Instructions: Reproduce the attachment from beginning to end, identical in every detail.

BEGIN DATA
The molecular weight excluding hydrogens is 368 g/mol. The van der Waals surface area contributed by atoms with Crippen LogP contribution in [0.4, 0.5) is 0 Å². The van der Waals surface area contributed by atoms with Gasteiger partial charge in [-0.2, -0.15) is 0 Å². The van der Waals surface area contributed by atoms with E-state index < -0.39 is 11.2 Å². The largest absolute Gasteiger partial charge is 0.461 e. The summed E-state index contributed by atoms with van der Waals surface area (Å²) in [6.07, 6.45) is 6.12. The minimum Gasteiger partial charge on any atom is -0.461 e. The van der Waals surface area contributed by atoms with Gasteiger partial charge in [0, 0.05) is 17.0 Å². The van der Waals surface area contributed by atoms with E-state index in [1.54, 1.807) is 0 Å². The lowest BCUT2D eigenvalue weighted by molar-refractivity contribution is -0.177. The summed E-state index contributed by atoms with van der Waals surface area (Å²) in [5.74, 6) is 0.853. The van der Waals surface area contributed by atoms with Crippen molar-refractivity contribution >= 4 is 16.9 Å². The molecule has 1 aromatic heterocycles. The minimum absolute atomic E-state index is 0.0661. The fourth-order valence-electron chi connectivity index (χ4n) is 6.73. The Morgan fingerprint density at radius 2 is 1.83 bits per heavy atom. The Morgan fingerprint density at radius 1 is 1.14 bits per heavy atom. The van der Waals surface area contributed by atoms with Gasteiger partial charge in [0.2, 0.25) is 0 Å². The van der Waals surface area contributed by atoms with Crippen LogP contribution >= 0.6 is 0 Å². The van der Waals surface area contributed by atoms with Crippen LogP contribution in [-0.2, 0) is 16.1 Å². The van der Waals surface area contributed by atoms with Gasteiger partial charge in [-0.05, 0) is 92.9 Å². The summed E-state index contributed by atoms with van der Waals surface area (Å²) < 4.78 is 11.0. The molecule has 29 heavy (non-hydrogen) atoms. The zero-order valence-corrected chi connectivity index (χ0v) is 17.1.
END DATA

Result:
The molecular weight excluding hydrogens is 368 g/mol. The van der Waals surface area contributed by atoms with Crippen LogP contribution in [0.4, 0.5) is 0 Å². The van der Waals surface area contributed by atoms with Gasteiger partial charge in [-0.2, -0.15) is 0 Å². The van der Waals surface area contributed by atoms with E-state index < -0.39 is 11.2 Å². The largest absolute Gasteiger partial charge is 0.461 e. The summed E-state index contributed by atoms with van der Waals surface area (Å²) in [6.07, 6.45) is 6.12. The minimum Gasteiger partial charge on any atom is -0.461 e. The van der Waals surface area contributed by atoms with Gasteiger partial charge in [0, 0.05) is 17.0 Å². The van der Waals surface area contributed by atoms with E-state index in [1.54, 1.807) is 0 Å². The lowest BCUT2D eigenvalue weighted by molar-refractivity contribution is -0.177. The summed E-state index contributed by atoms with van der Waals surface area (Å²) in [5.74, 6) is 0.853. The van der Waals surface area contributed by atoms with Crippen molar-refractivity contribution >= 4 is 16.9 Å². The molecule has 1 aromatic heterocycles. The minimum absolute atomic E-state index is 0.0661. The fourth-order valence-electron chi connectivity index (χ4n) is 6.73. The Morgan fingerprint density at radius 2 is 1.83 bits per heavy atom. The Morgan fingerprint density at radius 1 is 1.14 bits per heavy atom. The van der Waals surface area contributed by atoms with Gasteiger partial charge in [0.2, 0.25) is 0 Å². The van der Waals surface area contributed by atoms with Crippen LogP contribution >= 0.6 is 0 Å². The van der Waals surface area contributed by atoms with Crippen LogP contribution in [-0.2, 0) is 16.1 Å². The van der Waals surface area contributed by atoms with Gasteiger partial charge in [-0.05, 0) is 92.9 Å². The summed E-state index contributed by atoms with van der Waals surface area (Å²) < 4.78 is 11.0. The molecule has 29 heavy (non-hydrogen) atoms. The zero-order valence-corrected chi connectivity index (χ0v) is 17.1.